fir1 question on symmetry

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fir1 question on symmetry

James Steward
Hi,

Regarding the fir1 function and the "blackmanharris" window;

If I specify an even number of coefficients (n) it produces a symmetric
filter with an odd number of coefficients (n+1).

If I specify an odd number of coefficients it produces a non symmetric
filter with an even number of coefficients.

octave:39> version
ans = 3.0.5
octave:40> b=fir1(8, 0.5, "blackmanharris")
b =

  Columns 1 through 8:

   -7.1851e-08  -2.8280e-03   2.6042e-04   2.7158e-01   6.1193e-01  
2.7158e-01   2.6042e-04  -2.8280e-03

  Column 9:

   -7.1851e-08

octave:41> b=fir1(7, 0.5, "blackmanharris")
b =

   -3.8206e-04  -5.2516e-04   2.6785e-02   3.8140e-01   6.1393e-01  
1.2791e-01  -1.5875e-02  -3.8206e-04

octave:42>

Is there some trick to producing a symmetric "blackmanharris" windowed
filter with an even number of coefficients?

Regards,
James.

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Re: fir1 question on symmetry

James Steward
On 08/05/12 09:39, James Steward wrote:

> Hi,
>
> Regarding the fir1 function and the "blackmanharris" window;
>
> If I specify an even number of coefficients (n) it produces a symmetric
> filter with an odd number of coefficients (n+1).
>
> If I specify an odd number of coefficients it produces a non symmetric
> filter with an even number of coefficients.
>
> octave:39>  version
> ans = 3.0.5
> octave:40>  b=fir1(8, 0.5, "blackmanharris")
> b =
>
>    Columns 1 through 8:
>
>     -7.1851e-08  -2.8280e-03   2.6042e-04   2.7158e-01   6.1193e-01
> 2.7158e-01   2.6042e-04  -2.8280e-03
>
>    Column 9:
>
>     -7.1851e-08
>
> octave:41>  b=fir1(7, 0.5, "blackmanharris")
> b =
>
>     -3.8206e-04  -5.2516e-04   2.6785e-02   3.8140e-01   6.1393e-01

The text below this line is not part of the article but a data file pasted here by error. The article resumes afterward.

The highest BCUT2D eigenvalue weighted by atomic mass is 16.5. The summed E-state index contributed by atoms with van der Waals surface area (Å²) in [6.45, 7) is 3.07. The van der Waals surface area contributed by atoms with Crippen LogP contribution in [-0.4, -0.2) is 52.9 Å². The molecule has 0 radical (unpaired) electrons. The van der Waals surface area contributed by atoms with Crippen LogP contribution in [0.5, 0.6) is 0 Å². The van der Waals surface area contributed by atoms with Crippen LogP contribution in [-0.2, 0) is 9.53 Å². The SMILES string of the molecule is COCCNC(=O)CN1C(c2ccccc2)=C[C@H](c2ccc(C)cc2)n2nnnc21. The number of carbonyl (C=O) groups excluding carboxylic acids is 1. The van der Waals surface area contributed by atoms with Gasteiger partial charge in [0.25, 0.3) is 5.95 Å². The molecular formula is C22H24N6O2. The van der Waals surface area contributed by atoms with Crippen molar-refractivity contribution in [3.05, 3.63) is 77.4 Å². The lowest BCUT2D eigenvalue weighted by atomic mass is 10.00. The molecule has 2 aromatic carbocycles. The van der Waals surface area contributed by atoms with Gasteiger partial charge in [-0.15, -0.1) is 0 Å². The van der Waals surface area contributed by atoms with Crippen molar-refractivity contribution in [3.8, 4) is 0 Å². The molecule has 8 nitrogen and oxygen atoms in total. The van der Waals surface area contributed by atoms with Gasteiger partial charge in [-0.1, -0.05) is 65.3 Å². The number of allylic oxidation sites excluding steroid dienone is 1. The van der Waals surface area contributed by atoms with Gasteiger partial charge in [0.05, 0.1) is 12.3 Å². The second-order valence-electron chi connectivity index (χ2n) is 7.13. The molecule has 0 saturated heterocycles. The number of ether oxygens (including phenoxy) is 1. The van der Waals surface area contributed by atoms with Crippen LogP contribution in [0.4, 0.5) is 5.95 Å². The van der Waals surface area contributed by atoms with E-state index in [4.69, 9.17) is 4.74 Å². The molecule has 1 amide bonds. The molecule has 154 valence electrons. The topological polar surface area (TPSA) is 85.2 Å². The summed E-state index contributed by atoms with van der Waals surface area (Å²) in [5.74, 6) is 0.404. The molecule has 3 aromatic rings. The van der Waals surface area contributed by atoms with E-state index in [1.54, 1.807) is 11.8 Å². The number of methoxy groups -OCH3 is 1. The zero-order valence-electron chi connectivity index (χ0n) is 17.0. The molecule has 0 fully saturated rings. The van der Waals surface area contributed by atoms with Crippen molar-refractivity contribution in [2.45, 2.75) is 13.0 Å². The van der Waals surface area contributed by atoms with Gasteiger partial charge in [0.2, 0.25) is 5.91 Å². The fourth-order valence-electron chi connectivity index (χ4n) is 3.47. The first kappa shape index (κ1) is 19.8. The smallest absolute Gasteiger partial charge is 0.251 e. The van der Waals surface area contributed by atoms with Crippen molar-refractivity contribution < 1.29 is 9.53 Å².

> 1.2791e-01  -1.5875e-02  -3.8206e-04
>
> octave:42>
>
> Is there some trick to producing a symmetric "blackmanharris" windowed
> filter with an even number of coefficients?
>    

In reply to myself, I looked at the wikipedia page [1] that describes
the Blackman-Harris filter, and wrote my own blackmanharris.m function
from that.  It seems to work just fine, though with no parameter
sensibility checking.

Then out of curiosity I checked my installed signal library function [2]
and found that it is certainly different.

[1]
http://en.wikipedia.org/wiki/Window_function#Blackman.E2.80.93Harris_window
[2] /usr/share/octave/packages/signal-1.0.10/blackmanharris.m

Regards,
James.

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Re: fir1 question on symmetry

Daniel Sebald
On 05/07/2012 07:39 PM, James Steward wrote:

> On 08/05/12 09:39, James Steward wrote:
>> Hi,
>>
>> Regarding the fir1 function and the "blackmanharris" window;
>>
>> If I specify an even number of coefficients (n) it produces a symmetric
>> filter with an odd number of coefficients (n+1).
>>
>> If I specify an odd number of coefficients it produces a non symmetric
>> filter with an even number of coefficients.

N is the order, not the number of coefficients.  E.g., second order